Measles outbreak in New Zealand's Canterbury widens to 20

Leslie Hanson
March 11, 2019

After the detailed survey regarding the timely vaccination of children, the Health department found that nearly one-fifth of the Canterbury did not get regular vaccinations.

"It can now be assumed that measles is circulating widely in our community", the DHB said in a statement.

The health authority is urging people who think they could have been exposed to contact a public health centre, and will hold immunization clinics this week.

One case of measles have been confirmed in the Interior Health region. It remains an important cause of death among young children globally, despite the availability of a safe and effective vaccine.

"Immunisation is the only sure way to avoid getting measles", Pink said.

According to a release from Interior Health, "the risk to the broader public is considered low", as it's the only confirmed case of measles in the region. People are contagious from four days before they get the rash to four days after it appears and should seek medical treatment and isolate themselves at home.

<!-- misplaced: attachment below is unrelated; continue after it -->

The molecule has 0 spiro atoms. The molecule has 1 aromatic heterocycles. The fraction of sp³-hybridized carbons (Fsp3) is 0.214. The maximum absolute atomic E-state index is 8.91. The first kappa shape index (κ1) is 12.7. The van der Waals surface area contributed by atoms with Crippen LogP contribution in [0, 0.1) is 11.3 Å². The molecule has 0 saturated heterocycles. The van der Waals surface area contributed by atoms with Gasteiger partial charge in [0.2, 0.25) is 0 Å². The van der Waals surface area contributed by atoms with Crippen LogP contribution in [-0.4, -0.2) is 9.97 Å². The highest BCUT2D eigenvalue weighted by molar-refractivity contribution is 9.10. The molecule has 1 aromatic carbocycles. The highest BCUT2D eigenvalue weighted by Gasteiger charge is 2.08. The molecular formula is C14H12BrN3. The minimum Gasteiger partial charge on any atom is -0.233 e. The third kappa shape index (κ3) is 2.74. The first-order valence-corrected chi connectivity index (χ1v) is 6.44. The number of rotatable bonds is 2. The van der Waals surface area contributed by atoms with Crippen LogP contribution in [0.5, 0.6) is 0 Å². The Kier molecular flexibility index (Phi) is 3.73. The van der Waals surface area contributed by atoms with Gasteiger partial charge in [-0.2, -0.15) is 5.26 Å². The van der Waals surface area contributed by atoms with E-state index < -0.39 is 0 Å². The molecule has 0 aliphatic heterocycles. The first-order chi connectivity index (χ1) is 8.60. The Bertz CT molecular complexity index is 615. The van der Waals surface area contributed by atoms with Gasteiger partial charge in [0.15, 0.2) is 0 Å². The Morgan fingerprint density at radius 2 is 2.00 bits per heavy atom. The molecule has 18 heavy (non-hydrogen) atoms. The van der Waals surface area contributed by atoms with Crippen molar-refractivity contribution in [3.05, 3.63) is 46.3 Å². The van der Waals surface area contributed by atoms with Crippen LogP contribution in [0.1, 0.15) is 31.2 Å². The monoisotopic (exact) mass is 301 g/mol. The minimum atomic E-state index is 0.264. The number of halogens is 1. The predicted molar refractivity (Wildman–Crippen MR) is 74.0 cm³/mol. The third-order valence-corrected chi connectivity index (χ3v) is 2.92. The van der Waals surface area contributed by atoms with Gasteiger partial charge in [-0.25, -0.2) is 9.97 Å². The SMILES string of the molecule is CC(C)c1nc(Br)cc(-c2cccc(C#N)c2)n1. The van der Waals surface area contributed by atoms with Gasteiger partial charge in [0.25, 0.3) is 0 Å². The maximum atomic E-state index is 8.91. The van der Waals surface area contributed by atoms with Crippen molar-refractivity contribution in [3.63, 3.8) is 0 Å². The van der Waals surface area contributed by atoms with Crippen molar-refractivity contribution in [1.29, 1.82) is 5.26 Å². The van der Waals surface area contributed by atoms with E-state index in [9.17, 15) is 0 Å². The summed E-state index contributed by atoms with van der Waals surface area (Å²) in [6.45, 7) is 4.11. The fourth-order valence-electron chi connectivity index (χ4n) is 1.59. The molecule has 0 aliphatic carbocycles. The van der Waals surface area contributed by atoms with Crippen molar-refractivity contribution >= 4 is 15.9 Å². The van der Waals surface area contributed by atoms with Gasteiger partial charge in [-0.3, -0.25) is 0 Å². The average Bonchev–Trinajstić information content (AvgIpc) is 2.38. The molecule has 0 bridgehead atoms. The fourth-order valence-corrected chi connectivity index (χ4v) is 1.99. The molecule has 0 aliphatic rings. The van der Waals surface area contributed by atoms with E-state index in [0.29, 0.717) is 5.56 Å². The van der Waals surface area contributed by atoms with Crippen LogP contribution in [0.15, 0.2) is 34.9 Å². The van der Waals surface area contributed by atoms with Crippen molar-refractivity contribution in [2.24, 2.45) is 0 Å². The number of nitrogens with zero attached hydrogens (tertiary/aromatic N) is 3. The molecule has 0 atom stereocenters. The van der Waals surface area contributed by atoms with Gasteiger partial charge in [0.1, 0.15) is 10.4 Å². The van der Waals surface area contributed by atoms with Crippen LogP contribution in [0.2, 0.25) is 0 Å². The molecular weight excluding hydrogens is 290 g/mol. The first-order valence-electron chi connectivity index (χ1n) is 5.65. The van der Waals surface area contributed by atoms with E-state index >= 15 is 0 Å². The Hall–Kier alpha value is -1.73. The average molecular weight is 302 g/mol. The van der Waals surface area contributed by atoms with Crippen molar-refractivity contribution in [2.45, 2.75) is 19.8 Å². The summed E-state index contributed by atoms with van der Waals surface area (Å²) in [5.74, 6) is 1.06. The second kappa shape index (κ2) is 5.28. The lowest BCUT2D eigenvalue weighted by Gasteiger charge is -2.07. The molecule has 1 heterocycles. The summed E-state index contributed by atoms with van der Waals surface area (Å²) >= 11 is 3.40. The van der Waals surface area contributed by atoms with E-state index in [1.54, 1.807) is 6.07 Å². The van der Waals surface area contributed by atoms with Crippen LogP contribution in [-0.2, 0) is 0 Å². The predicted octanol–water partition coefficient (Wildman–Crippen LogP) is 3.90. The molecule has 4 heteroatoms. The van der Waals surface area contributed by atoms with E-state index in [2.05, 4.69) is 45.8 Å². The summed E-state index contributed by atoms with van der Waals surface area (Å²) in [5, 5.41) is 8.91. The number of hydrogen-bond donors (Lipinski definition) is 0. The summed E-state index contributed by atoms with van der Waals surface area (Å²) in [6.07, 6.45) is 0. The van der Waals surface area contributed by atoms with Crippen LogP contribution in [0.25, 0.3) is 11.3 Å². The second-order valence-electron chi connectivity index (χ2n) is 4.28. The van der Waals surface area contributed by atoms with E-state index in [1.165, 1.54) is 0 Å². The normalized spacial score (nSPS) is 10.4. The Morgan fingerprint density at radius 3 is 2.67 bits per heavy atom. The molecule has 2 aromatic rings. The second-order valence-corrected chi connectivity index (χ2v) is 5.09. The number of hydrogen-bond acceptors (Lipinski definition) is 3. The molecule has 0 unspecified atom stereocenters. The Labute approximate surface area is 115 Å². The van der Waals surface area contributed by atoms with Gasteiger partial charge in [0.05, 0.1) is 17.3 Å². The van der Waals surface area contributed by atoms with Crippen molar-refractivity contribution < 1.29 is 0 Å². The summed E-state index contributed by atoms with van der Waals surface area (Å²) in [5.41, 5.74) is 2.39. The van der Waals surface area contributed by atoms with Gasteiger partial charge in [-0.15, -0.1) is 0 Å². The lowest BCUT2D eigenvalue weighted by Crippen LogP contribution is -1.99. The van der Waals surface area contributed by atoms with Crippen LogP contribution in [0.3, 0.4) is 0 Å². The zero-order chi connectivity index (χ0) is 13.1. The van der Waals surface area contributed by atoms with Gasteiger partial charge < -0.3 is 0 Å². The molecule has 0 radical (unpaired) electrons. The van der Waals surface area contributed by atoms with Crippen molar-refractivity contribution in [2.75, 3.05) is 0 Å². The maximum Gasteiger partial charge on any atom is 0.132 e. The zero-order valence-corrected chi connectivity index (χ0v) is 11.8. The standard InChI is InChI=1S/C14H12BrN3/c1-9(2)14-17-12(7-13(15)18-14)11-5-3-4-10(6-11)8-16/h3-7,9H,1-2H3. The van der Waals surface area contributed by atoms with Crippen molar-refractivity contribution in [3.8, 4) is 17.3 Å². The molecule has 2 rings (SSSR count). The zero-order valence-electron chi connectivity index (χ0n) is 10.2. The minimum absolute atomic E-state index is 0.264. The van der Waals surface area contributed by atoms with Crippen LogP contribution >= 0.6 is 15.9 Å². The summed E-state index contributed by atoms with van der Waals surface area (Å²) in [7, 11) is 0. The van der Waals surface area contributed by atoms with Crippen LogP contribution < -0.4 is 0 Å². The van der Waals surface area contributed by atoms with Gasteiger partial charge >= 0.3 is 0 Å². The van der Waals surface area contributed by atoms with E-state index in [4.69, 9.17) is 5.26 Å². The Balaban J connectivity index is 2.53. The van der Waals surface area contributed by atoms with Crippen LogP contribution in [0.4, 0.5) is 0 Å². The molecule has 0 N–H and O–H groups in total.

The outbreak was brought to New Zealand by a traveler.

'Since 2012, all cases of measles in New Zealand came from travelers bringing the disease from overseas, ' the Ministry of Health said in a statement on its website.

The World Health Organisation certified neighboring Australia as measles-free in 2014.

Measles is a serious and highly contagious viral disease where up to 30 per cent of those who catch it will develop complications.

Anyone exposed who might be at risk may notice their first symptoms about 10 to 12 days following exposure. Symptoms include fever, cough, runny nose, and red and inflamed eyes.

The rash begins on the face as flat, red spots and spreads down the neck and trunk to the rest of the body.

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